Capsaicin-treated bait is ineffective in deterring non-target mammals from trap disturbance during invasive lizard control
Excluding non-target species from invasive species control efforts can be challenging due to non-target attraction to trap structure, baits, and lures. Various methods have been used to deter non-target species from entering or disturbing traps including altered features (e.g., mesh size, trip mechanism, or entrances), staking traps, and chemical deterrents. Invasive populations of Argentine Black and White Tegu lizards (Salvator merianae) occur in several locations across Florida and Georgia, and there are ongoing trapping efforts to control them. At sites in Georgia, non-target mammals disturb most of the lizard traps (>80%), consume egg bait/lures, and thus reduce trap efficacy. In contrast, our Florida site has fewer problems with non-target mammals. Our goal was to quantify the efficacy of capsaicin-coated eggs, a known distasteful irritant to mammals, as a non-target bait deterrent in live traps set for tegus in both Georgia and Florida. We conducted feeding assays on three tegus and found that individuals readily consumed food coated in capsaicin. We then conducted a three-part, live trapping experiment to test 1) if trap disturbance by mammals habituated to eggs without capsaicin decreased when capsaicin-coated eggs were deployed in Georgia, 2) if mammals not habituated to eggs as bait (treated or untreated) disturbed live traps at the same rate as those habituated to eggs in Georgia, and 3) if tegu capture rates were different when capsaicin treated eggs were deployed in Florida. In Georgia, we found that trap disturbance by non-target mammals did not decrease when capsaicin was applied to eggs in an area previously habituated to trapping with this bait nor when applied in a novel area. In Florida, we found no significant difference in tegu captures using capsaicin-treated vs. untreated bait. Tegus were tolerant of capsaicin, but capsaicin treated eggs did not reduce non-target mammal disturbance to traps. Therefore, removal of invasive populations could be problematic if methods to reduce trap disturbance by non-targets are not identified and deployed.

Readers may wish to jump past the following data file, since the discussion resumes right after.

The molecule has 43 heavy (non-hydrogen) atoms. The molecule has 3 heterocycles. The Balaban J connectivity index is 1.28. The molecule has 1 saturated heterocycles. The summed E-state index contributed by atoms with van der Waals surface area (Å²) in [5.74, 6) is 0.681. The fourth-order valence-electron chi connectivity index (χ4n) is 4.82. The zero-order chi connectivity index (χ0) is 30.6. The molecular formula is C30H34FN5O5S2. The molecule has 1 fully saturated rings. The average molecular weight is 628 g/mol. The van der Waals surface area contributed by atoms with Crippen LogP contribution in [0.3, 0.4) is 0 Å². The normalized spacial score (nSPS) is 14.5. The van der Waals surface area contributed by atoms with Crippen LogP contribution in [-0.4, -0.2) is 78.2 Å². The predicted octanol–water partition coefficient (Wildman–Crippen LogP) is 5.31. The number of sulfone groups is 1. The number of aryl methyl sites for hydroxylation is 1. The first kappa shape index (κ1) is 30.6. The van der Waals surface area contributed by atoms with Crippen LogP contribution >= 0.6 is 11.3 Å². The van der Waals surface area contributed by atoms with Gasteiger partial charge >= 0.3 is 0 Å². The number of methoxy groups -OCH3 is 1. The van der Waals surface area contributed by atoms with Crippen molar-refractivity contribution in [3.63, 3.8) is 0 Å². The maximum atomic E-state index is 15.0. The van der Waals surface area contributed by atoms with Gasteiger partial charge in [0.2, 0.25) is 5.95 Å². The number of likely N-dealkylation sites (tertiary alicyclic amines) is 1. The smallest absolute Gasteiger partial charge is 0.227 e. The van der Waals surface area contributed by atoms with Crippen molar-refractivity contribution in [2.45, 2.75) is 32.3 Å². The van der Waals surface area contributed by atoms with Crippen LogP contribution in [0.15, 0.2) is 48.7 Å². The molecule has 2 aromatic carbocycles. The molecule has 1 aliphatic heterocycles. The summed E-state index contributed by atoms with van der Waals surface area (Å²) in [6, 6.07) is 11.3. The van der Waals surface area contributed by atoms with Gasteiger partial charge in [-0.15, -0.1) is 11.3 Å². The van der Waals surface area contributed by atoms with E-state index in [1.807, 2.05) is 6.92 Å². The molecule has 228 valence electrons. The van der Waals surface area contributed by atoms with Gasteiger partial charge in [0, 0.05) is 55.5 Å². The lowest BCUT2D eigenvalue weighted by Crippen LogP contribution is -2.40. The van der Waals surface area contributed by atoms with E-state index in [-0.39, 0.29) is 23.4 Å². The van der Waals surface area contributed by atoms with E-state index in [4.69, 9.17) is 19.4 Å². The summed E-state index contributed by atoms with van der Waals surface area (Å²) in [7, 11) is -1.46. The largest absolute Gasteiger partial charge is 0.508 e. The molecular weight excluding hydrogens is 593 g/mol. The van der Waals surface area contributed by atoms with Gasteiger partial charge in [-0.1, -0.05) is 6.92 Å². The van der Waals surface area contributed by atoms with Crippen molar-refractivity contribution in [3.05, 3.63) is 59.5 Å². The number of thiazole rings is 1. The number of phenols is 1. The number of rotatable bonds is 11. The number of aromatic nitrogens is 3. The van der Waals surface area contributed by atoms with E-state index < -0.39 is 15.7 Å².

|Capsaicin-treated bait is ineffective in deterring non-target mammals from trap disturbance during invasive lizard control
|Fort Collins Science Center
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